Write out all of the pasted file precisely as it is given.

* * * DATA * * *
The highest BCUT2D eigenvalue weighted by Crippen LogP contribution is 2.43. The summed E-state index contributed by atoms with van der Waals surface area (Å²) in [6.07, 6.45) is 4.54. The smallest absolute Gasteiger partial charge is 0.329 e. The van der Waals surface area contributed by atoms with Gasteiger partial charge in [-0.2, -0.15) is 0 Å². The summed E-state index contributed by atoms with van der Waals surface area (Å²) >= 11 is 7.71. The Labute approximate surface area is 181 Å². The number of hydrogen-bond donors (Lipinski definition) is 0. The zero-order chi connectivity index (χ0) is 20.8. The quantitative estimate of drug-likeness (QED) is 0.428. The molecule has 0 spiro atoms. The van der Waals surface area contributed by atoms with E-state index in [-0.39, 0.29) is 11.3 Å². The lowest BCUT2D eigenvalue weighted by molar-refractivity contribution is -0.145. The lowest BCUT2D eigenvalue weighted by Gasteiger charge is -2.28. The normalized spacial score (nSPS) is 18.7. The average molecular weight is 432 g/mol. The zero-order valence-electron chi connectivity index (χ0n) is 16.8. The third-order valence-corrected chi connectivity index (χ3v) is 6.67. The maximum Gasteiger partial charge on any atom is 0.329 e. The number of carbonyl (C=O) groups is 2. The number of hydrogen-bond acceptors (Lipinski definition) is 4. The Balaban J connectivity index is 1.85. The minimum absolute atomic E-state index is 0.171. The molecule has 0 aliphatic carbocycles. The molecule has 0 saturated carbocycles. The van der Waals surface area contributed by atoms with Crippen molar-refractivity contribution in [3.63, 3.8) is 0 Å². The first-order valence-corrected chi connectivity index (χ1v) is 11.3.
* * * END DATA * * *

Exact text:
The highest BCUT2D eigenvalue weighted by Crippen LogP contribution is 2.43. The summed E-state index contributed by atoms with van der Waals surface area (Å²) in [6.07, 6.45) is 4.54. The smallest absolute Gasteiger partial charge is 0.329 e. The van der Waals surface area contributed by atoms with Gasteiger partial charge in [-0.2, -0.15) is 0 Å². The summed E-state index contributed by atoms with van der Waals surface area (Å²) >= 11 is 7.71. The Labute approximate surface area is 181 Å². The number of hydrogen-bond donors (Lipinski definition) is 0. The zero-order chi connectivity index (χ0) is 20.8. The quantitative estimate of drug-likeness (QED) is 0.428. The molecule has 0 spiro atoms. The van der Waals surface area contributed by atoms with E-state index in [-0.39, 0.29) is 11.3 Å². The lowest BCUT2D eigenvalue weighted by molar-refractivity contribution is -0.145. The lowest BCUT2D eigenvalue weighted by Gasteiger charge is -2.28. The normalized spacial score (nSPS) is 18.7. The average molecular weight is 432 g/mol. The zero-order valence-electron chi connectivity index (χ0n) is 16.8. The third-order valence-corrected chi connectivity index (χ3v) is 6.67. The maximum Gasteiger partial charge on any atom is 0.329 e. The number of carbonyl (C=O) groups is 2. The number of hydrogen-bond acceptors (Lipinski definition) is 4. The Balaban J connectivity index is 1.85. The minimum absolute atomic E-state index is 0.171. The molecule has 0 aliphatic carbocycles. The molecule has 0 saturated carbocycles. The van der Waals surface area contributed by atoms with Crippen molar-refractivity contribution in [3.63, 3.8) is 0 Å². The first-order valence-corrected chi connectivity index (χ1v) is 11.3.